This post was going to be about our trip with a friend to Seattle to celebrate her birthday. Other friends were driving down from Vancouver, BC, and we figured the Emerald City made a nice halfway point. That's until some research revealed that the only hotel rooms available were running about $250 bucks a night, and even if we shared a room with the birthday girl—yes, we've known each other that long—it would still be at least $500 a night to accomodate all of us.
Port Townsend from the Coupeville ferry dock.
Being frugal and also flexible, we started casting about for alternatives. When someone mentioned Whidbey Island, we heartily endorsed the notion, having just been there last fall. Our Canadian comrades quickly found a sweet little house overlooking the Saratoga Passage just outside the quaint mid-island town of Coupeville. With a view over the water, a pebbled beach to walk on and Mt. Baker looming over the scene, the price of $175 a night split five ways seemed like a steal.
View from the deck of our rented house.
I rode up with my friend on Friday, taking a route that avoided the obstructed bowel that is the traverse between Tacoma and Seattle. Instead, we cut off I-5 just before Tacoma, crossed over the Tacoma Narrows Bridge and wound our way up a four-lane scenic highway through Bremerton to Port Townsend. A quick ferry ride across the narrow entrance to the Puget Sound put us ten minutes from Coupeville, the whole trip taking almost exactly the same amount of time as driving from Portland to Mukilteo, north of Seattle, then catching the ferry to the southern end of the island with Coupeville still a 40-minute drive away.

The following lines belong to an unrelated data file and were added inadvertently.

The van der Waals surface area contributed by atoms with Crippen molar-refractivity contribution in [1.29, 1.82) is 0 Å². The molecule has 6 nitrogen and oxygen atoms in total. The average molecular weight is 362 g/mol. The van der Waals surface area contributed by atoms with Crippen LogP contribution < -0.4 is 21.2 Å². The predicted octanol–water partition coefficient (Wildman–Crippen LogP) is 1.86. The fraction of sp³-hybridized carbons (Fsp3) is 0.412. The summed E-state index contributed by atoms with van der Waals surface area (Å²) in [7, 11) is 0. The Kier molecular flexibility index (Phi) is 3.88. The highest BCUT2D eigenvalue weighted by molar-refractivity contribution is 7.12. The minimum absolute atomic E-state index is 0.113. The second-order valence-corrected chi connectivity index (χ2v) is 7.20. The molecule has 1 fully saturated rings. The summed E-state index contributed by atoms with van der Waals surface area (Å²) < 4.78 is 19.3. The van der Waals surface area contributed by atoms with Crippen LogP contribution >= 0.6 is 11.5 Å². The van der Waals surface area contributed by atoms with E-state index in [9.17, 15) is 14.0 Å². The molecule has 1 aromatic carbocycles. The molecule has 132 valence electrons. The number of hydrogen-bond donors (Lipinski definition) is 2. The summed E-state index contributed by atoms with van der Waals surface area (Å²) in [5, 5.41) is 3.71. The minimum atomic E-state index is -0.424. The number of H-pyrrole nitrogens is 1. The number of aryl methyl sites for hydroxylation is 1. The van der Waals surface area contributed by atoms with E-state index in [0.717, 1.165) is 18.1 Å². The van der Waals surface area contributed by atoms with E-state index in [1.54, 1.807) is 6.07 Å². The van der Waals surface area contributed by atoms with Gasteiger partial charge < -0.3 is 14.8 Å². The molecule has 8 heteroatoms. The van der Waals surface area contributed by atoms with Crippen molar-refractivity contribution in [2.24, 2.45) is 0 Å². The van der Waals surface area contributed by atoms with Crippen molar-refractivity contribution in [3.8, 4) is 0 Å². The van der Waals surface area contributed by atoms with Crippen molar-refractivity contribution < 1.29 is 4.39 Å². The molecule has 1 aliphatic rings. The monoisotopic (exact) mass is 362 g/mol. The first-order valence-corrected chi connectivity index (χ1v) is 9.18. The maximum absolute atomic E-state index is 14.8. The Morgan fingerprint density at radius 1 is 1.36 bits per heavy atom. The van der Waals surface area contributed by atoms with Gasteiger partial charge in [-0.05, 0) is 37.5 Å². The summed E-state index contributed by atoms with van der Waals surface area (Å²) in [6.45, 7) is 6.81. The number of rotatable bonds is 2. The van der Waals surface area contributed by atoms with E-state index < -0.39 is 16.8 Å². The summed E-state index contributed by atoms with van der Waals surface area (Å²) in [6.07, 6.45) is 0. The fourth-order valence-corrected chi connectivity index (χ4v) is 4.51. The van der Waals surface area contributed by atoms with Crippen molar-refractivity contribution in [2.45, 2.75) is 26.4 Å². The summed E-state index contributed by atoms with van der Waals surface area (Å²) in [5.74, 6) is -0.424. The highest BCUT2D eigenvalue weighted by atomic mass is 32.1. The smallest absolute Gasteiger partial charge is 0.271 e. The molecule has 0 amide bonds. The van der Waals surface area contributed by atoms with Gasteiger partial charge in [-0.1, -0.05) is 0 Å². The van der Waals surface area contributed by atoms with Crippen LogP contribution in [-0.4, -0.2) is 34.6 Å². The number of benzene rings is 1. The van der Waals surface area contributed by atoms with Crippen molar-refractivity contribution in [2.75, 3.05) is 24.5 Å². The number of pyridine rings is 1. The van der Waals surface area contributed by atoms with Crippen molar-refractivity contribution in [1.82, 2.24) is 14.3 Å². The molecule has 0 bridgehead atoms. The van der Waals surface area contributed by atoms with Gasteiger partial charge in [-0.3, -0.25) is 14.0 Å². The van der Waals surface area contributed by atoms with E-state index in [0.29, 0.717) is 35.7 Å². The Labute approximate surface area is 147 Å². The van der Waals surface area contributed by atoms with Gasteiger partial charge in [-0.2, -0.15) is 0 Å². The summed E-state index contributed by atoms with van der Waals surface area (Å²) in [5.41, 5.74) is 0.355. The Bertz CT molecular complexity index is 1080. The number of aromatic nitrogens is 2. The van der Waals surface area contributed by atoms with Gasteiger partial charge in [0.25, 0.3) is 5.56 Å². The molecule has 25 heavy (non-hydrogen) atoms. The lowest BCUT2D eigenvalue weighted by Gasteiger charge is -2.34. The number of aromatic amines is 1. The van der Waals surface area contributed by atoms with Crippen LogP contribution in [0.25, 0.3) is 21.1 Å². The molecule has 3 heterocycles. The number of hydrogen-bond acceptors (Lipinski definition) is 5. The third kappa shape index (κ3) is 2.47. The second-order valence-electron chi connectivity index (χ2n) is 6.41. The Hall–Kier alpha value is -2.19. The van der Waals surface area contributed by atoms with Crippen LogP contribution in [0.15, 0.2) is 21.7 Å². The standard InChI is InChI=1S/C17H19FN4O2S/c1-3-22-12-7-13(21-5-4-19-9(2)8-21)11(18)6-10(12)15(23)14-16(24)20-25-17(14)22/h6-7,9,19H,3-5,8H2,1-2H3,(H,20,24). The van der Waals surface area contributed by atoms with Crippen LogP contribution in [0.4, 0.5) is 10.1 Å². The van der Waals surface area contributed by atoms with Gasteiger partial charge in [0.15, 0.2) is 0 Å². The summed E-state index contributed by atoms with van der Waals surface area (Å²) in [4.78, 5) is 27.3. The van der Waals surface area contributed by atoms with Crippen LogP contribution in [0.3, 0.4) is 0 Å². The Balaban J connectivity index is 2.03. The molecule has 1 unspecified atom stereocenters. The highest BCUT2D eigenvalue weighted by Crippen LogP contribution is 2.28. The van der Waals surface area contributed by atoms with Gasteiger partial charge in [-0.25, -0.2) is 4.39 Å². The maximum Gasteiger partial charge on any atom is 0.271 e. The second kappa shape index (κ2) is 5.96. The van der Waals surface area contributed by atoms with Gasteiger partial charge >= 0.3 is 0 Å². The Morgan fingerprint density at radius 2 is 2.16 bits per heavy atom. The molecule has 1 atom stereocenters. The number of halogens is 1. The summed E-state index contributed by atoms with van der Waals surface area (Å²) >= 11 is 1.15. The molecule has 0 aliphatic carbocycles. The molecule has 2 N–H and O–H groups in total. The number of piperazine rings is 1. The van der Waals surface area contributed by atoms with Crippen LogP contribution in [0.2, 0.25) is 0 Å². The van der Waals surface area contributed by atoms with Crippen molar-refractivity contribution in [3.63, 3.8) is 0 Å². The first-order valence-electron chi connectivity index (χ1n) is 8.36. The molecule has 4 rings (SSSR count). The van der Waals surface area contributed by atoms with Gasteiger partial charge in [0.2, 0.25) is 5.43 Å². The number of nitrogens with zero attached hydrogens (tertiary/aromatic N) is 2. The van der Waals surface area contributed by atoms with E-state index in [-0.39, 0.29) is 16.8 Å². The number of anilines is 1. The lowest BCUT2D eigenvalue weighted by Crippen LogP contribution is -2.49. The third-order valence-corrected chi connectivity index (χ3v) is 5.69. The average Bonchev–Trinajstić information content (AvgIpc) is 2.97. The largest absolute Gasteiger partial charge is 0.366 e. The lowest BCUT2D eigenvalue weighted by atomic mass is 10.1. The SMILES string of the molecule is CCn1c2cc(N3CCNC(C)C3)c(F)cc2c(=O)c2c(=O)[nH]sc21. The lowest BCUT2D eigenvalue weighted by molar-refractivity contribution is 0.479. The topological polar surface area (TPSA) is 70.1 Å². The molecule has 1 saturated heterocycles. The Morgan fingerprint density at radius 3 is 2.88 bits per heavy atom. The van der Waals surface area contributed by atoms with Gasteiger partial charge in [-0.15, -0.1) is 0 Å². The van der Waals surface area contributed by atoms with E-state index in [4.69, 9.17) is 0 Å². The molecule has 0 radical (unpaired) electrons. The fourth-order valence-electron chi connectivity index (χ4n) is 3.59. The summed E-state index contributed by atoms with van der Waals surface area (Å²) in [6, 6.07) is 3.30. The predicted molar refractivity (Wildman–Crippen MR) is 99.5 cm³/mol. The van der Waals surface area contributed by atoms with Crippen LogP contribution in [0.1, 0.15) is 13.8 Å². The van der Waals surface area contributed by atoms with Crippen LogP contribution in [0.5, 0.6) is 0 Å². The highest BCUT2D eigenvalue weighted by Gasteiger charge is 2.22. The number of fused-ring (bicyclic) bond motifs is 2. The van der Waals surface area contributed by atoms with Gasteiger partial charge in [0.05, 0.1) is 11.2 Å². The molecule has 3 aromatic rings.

Whidbey Pies & Cafe at Greenbank Farm.
Feeling very clever, we pulled up to the house at almost exactly the same time as the northern half of our group. We quickly unpacked and headed out to the sheltered side deck with our drinks in time to see a stunning sunset reflecting off of Mt. Baker in the distance. Dinner that night was a paella studded with delicate Penn Cove mussels that we'd picked up at Toby's tavern in Coupeville. The mussel version of Kumamoto oysters in their small size and creamy texture, they were not only gorgeous but gave that local, briny kick to the meal.
It took very little arm-twisting to convince the rest of the crew to explore Coupeville proper the next morning then hit Whidbey Pies & Cafe at Greenbank Farm for lunch. (Frankly, I doubt if this crowd heard much more than "pies" and agreed immediately.) That way we could meet Dave, who was driving up that morning from Portland, and we could all have lunch and some well-deserved beers before heading back to our new island "home."
The Oystercatcher's duck breast and confit.
The birthday girl's dinner took place that evening at the Oystercatcher, a casual but well-regarded spot in Coupeville. Longtime owners Joe Scott and Jamie Sastre had only recently sold the restaurant to Tyler and Sara Hansen, which left locals wondering if the change of hands might mean big changes to their beloved dinner house. If our meal there was any indication, the place is in expert hands, with everything made in-house and showing a clear dedication to working with island fisheries, farmers and ranchers.
My beef shoulder with creamed new potatoes and nasturtium butter was meltingly tender and deeply flavorful, though I have to say the whole table agreed that the duck breast and confit leg with roasted potatoes and an intriguing cherry mostarda was the hit of the evening. The 2011 Syncline Grenache was so lovely that we had to order a second bottle, followed by toasts with a couple of older Scotches back at the house to send the birthday girl off to bed.
So while I'm sure the Seattle trip would have been equally nice, the DIY aspect of this adventure, plus the opportunity to simply hang out with friends in a beautiful and relaxing place, made it so much more—and this is the operative word—fun.